The legal team for 17-year-old Kyle Rittenhouse has called him a member of the “militia” and a “minuteman,” referring to the patriot forces that fought the British at Lexington and Concord in 1775. This terminology, though archaic, is fairly common in gun circles, with more and more radicals acting as if the U.S. Constitution deputized them to form paramilitaries.
In the case of Rittenhouse, before he allegedly shot three protesters in Kenosha, Wisconsin, with an AR-15-type rifle on the last Tuesday of August, he was reportedly patrolling the city streets with members of the radical Boogaloo Bois militia.
And they were not the only ones brandishing long guns and strutting about in defiance of a curfew amid the roiling protests following the police shooting of Jacob Blake. There was also the Kenosha Guard, a brand-new creation by a local private investigator who claimed he didn’t “need the government’s permission” to command a militia.
This isn’t true. Yet, this lack of understanding of what a militia is under U.S. law and how it’s supposed to operate is being exploited by private armed groups. It’s critical that our local officials and law enforcement understand this because these groups court tragedy.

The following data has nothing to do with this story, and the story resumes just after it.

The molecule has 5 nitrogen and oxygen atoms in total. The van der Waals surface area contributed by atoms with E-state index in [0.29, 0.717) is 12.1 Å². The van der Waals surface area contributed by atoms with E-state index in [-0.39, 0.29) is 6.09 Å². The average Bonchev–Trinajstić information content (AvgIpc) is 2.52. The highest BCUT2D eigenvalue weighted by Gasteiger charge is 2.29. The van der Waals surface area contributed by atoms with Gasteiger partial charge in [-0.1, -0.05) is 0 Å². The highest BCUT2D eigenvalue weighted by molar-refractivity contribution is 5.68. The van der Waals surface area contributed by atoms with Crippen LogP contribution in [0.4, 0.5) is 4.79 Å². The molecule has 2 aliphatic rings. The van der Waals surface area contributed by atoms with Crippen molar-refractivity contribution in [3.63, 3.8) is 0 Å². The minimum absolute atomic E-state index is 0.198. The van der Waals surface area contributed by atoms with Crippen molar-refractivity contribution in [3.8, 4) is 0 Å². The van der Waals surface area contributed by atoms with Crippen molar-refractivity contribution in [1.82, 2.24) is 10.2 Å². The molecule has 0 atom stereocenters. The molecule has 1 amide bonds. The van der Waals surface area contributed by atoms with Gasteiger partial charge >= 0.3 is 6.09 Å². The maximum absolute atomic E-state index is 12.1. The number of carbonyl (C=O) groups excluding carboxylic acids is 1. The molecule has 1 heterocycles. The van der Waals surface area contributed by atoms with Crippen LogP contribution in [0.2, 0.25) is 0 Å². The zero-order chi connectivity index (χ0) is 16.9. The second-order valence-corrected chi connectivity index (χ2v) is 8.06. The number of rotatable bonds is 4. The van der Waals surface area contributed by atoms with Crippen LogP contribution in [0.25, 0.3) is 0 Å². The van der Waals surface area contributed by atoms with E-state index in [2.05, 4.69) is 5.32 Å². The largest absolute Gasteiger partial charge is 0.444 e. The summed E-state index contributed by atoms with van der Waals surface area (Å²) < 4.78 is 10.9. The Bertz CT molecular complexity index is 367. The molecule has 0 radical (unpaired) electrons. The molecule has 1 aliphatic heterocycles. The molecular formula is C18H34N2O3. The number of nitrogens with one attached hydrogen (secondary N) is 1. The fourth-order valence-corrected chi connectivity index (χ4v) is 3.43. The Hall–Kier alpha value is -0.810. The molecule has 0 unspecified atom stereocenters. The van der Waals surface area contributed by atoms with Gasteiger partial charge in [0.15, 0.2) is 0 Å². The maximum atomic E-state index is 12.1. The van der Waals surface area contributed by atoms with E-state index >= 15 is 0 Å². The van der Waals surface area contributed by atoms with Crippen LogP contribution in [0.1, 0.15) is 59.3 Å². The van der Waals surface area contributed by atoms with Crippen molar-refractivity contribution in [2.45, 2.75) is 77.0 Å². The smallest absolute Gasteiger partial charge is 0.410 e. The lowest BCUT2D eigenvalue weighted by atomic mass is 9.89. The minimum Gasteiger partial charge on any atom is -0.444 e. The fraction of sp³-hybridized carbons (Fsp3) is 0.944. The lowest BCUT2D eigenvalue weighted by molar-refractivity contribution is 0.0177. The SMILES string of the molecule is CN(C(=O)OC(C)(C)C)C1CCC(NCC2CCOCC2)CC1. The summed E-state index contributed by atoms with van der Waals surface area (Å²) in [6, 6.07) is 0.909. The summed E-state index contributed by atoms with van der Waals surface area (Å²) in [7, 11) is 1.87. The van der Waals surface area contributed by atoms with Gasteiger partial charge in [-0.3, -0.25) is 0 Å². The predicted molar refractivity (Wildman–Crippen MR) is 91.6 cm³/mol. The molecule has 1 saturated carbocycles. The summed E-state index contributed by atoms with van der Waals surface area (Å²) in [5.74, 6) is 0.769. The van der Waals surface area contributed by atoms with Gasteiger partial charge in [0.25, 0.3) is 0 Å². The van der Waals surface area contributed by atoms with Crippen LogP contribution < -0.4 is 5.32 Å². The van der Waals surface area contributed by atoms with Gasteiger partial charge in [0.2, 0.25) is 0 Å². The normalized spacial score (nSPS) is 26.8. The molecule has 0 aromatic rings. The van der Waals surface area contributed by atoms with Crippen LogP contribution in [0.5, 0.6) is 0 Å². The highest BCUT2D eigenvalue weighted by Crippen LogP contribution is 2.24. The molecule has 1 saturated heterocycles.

So, does being part of an unorganized militia give you and your buddies the right to sling AR-15s across your chest, don cammies and patrol the streets of Kenosha and other cities as the self-declared Super-Patriot Constitutional Militia for Liberty and Tricorn Hats? No, because a militia is not an armed gang; it operates under orders from a legal authority that a self-governed group does not.
“The laws of all 50 states prohibit, in one way or another, private militias that are not answerable to civilian governmental authority,” said Mary McCord, the legal director of the Institute for Constitutional Advocacy and Protection, at Georgetown University.
These prohibitions can come as constitutional provisions asserting civilian control over military forces or criminal statutes that ban private citizens from associating as a military unit or drilling in public. Indeed, following the 2017 “Unite the Right” march in Charlottesville, McCord relied on Virginia law to successfully sue right-wing and left-wing militias on behalf of the city and local businesses.
As for those private paramilitaries that took to the streets in Wisconsin, McCord points to Article I, Section 20 of the state constitution, which succinctly states, “The military shall be in strict subordination to, and governed by, the civil power.”